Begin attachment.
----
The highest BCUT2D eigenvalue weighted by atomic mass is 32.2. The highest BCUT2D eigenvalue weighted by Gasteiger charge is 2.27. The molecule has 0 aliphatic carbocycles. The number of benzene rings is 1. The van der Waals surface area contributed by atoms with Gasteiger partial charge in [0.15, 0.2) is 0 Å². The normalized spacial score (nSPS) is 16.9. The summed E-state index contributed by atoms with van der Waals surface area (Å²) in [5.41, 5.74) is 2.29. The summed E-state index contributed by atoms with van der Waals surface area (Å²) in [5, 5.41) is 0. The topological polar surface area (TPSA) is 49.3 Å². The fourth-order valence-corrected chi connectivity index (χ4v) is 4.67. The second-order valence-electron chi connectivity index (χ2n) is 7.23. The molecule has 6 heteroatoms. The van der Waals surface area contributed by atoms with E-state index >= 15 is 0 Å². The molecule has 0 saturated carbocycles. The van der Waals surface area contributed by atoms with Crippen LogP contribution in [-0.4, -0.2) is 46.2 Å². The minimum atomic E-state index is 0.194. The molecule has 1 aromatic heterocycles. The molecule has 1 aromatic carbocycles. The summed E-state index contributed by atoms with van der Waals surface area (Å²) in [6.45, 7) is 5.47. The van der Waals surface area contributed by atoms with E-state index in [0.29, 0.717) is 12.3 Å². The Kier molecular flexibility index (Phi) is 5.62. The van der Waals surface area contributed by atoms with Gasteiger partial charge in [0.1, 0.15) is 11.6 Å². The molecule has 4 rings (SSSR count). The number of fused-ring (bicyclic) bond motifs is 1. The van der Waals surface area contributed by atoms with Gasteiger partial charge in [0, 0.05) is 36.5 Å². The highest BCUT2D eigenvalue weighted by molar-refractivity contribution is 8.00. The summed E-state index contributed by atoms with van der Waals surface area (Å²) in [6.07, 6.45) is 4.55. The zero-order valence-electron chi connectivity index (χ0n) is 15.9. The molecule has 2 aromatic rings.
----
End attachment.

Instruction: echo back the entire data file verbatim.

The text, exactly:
The highest BCUT2D eigenvalue weighted by atomic mass is 32.2. The highest BCUT2D eigenvalue weighted by Gasteiger charge is 2.27. The molecule has 0 aliphatic carbocycles. The number of benzene rings is 1. The van der Waals surface area contributed by atoms with Gasteiger partial charge in [0.15, 0.2) is 0 Å². The normalized spacial score (nSPS) is 16.9. The summed E-state index contributed by atoms with van der Waals surface area (Å²) in [5.41, 5.74) is 2.29. The summed E-state index contributed by atoms with van der Waals surface area (Å²) in [5, 5.41) is 0. The topological polar surface area (TPSA) is 49.3 Å². The fourth-order valence-corrected chi connectivity index (χ4v) is 4.67. The second-order valence-electron chi connectivity index (χ2n) is 7.23. The molecule has 6 heteroatoms. The van der Waals surface area contributed by atoms with E-state index >= 15 is 0 Å². The molecule has 0 saturated carbocycles. The van der Waals surface area contributed by atoms with Crippen LogP contribution in [-0.4, -0.2) is 46.2 Å². The minimum atomic E-state index is 0.194. The molecule has 1 aromatic heterocycles. The molecule has 1 aromatic carbocycles. The summed E-state index contributed by atoms with van der Waals surface area (Å²) in [6.45, 7) is 5.47. The van der Waals surface area contributed by atoms with E-state index in [0.29, 0.717) is 12.3 Å². The Kier molecular flexibility index (Phi) is 5.62. The van der Waals surface area contributed by atoms with Gasteiger partial charge in [0.1, 0.15) is 11.6 Å². The molecule has 4 rings (SSSR count). The number of fused-ring (bicyclic) bond motifs is 1. The van der Waals surface area contributed by atoms with Gasteiger partial charge in [0, 0.05) is 36.5 Å². The highest BCUT2D eigenvalue weighted by molar-refractivity contribution is 8.00. The summed E-state index contributed by atoms with van der Waals surface area (Å²) in [6.07, 6.45) is 4.55. The zero-order valence-electron chi connectivity index (χ0n) is 15.9. The molecule has 2 aromatic rings.